The Slatest

RNC Chair Struggles to Energize Georgia Republicans to Vote in Runoffs They See as Rigged

RNC Chairwoman Ronna McDaniel speaks during a press conference at the Republican National Committee headquarters on November 9, 2020 in Washington, D.C.
RNC Chairwoman Ronna McDaniel speaks during a press conference at the Republican National Committee headquarters on November 9, 2020 in Washington, D.C. Samuel Corum/Getty Images

Republicans in Georgia have been expressing concerns over the past few weeks that President Donald Trump’s baseless insistence that the election was marred by fraud could affect turnout in the two Senate runoffs in the state. And Saturday seemed to provide some evidence for that when Republican National Committee Chairwoman Ronna McDaniel faced some pushback from skeptical voters at an event in Marietta, Georgia who questioned whether it wasn’t pointless to get involved in the process. One voter specifically asked McDaniel why they should bother to put in more “money and work when it’s already decided.” McDaniel insisted that “it’s not decided” but said that not turning out could be a deciding factor. “So if you lose your faith and you don’t vote and people walk away—that will decide it,” McDaniel said.

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Trump has tried to have it both ways by continuing his baseless allegations that the election was marred by fraud while also calling on Republicans to vote in the Georgia Senate runoffs. Responding to a Newsmax story that claimed Trump supporters were considering boycotting the election, Trump said that Republicans need to get out the vote for the two Senate candidates. “Otherwise we are playing right into the hands of some very sick people,” Trump tweeted. Trump has called Georgia Secretary of State Brad Raffensperger “an enemy of the people.” Speaking to reporters Saturday, McDaniel dismissed the suggestion that all the talk about fraud in the election would discourage Republicans from going to the polls in January. “The President has said, unequivocally, that he supports Kelly Loeffler and David Perdue and he’s going to come to Georgia to campaign for them,” she said.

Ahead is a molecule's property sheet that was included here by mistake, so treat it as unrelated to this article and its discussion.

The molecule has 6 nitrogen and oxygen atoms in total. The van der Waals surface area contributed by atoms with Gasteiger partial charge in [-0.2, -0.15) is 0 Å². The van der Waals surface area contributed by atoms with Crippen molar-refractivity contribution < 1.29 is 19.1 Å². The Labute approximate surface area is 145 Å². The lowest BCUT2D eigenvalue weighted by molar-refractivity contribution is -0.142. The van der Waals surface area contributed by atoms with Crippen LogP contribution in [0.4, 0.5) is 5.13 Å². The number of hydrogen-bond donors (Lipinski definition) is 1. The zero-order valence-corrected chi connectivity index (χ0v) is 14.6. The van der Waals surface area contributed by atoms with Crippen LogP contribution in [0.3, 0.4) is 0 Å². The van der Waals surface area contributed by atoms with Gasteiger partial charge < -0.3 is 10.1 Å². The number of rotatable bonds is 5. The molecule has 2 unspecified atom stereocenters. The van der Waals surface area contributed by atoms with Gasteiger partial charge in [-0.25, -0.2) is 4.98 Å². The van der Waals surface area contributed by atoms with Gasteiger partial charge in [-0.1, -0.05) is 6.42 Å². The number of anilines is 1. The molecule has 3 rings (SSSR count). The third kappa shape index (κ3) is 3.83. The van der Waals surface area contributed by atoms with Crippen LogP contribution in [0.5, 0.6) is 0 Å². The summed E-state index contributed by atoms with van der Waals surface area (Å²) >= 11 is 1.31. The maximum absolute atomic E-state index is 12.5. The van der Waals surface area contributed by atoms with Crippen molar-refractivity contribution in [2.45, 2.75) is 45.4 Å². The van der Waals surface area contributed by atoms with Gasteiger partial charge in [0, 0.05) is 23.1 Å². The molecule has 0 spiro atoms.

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For weeks Loeffler and Perdue have been trying to walk a fine line of refusing to acknowledge that Trump lost In the state while also saying that they need to win in order to keep the Senate in Republican hands. McDaniel also tired to do that on Saturday, urging voters to “focus on the mission at hand” regardless of what they may feel about the decision to certify Biden’s victory in the state. “We’ve got to focus on January 5th right now,” she said. “We can deal with those other things later.”

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